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Plastic Art Explores the Issue of Managing Waste


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Plastic Art Explores the Issue of Managing Waste

I encountered my first experience with flying latrines on top of my oxidized mabati (iron sheet)  house years ago in the Eastlands of Nairobi. Every morning at 5 a.m., I would watch my neighbors’ children relieve themselves in a plastic bag and then throw the bag away in any direction. My landlord had only constructed one latrine that was 200 meters away near the famous Nairobi River, and the latrine was too busy during daybreak hours. The plastic art reminded me of my deplorable life in the Mathare slum. I live 100 meters away from a stinking garbage heap near St. Christopher’s ACK Church, where I have been casting my vote since 1992 in favor of His Excellency, Rt. Hon. Eng., Raila Odinga. Next to that election polling station was a big land of plastic garbage and sewage leading to the Nairobi River. The oink noises of pigs and piglets, the clucking sound of hens, and the baa cries of goats were heard throughout midnight from the stinking garbage land. The chorus of school children imitating Miss Wailimo, the teacher, was normal during the week at Gorofa Ya Juu Primary School. I missed my neighbor’s church and a loudspeaker just next to my door every Friday night. He babbled with prayer, chanting, “Jehoba Niso!” “Jehoba Jile!”. On Saturday, the one-eyed man never failed to make noise after taking puffs of Jaba (bhang)and sips of “chang’aa’ (illicit liquor) at the next rusty bar near Gorofa Ya Juu primary school. On Sunday, a mixture of churchgoers took over the atmosphere at the same Gorofa Ya Juu primary school with the noises of the gods of their tribe. I used to see dreadful small boys and girls, men and women, searching for garbage while making a loud, sexy noise of laughter. Some even constructed a shelter with plastic bags, and they were living as families. Fighting and chaos never failed to erupt among themselves, and only police near Huruma Station could make them settle down. That is how the plastic art depicted the true-life story of Nairobi’s low-income dwellers.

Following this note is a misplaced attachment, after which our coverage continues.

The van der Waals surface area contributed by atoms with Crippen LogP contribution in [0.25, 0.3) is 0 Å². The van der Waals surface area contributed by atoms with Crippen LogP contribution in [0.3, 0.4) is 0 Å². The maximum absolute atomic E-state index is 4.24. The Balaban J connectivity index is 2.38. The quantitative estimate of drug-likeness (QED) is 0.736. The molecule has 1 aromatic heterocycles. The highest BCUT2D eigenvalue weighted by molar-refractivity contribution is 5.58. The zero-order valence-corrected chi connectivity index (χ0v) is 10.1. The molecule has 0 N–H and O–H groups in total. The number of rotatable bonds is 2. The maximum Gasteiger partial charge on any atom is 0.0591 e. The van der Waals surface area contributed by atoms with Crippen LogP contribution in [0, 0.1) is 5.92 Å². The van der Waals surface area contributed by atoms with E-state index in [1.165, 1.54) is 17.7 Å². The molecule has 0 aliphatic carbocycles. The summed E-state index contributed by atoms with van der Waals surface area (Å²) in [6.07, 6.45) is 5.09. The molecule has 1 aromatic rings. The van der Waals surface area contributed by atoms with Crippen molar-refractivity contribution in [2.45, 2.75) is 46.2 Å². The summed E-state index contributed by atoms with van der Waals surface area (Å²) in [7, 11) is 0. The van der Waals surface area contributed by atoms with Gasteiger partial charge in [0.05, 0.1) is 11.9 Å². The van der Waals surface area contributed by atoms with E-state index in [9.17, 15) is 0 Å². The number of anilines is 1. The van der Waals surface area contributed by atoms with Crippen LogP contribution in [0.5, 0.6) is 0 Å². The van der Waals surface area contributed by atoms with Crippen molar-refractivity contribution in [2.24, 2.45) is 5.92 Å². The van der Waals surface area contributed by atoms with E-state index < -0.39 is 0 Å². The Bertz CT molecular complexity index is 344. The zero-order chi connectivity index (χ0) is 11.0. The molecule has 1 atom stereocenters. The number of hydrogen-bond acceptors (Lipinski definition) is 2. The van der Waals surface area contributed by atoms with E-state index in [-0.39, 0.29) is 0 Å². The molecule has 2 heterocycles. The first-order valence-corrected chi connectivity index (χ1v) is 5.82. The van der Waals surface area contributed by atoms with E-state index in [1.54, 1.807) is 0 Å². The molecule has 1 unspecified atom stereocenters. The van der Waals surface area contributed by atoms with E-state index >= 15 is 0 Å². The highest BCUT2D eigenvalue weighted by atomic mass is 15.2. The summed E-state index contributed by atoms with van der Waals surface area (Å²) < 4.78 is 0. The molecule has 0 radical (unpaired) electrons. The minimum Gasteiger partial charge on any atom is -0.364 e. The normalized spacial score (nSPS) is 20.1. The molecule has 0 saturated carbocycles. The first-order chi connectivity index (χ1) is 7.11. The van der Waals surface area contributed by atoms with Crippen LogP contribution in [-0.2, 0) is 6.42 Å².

Chokora by Patrick Esenerwa. Medium: Plastic

The last time I heard a census count from the Kenya National Bureau of Statistics (KNBS), I had secured a job as a teacher at a low-income school in Buru Buru. To flee the invasion of rats, I took refuge in the Githurai area because I also had long to ride on Mbogi (a local commuter train) snaking to Ruiru. During that period, I heard that the President of the Republic of Kenya was releasing the KNBS 2019 census, so I became curious and stuck my ear to the Kabambe radio for a whole week. It did not shock me that Nairobi had approximately three to four million residents, and Mathare, my former home, was ranked among the highest-populated areas with the most deplorable lifestyle quality. The high population was contributed to by a high rate of fertility among low-income families and rural-urban immigration, hence extracting a large amount of waste garbage. Before the ban on plastic bags, the Kenyan government had announced that plastic waste was causing an unhealthy lifestyle. Japan, India, South Africa, and Nigeria are facing the same challenges as Nairobi. According to a BBC Africa edition report, plastic garbage increases daily with the increase in population in urban cities in Africa. One night, I listened to my county government official on a radio talk show, and he said that waste garbage in the city of Nairobi contributes to about 3,000 tons of garbage waste per day. However, he failed to justify why low-income areas of Mathare, Kariobangi, and Dandora in Nairobi were used as dumping sites.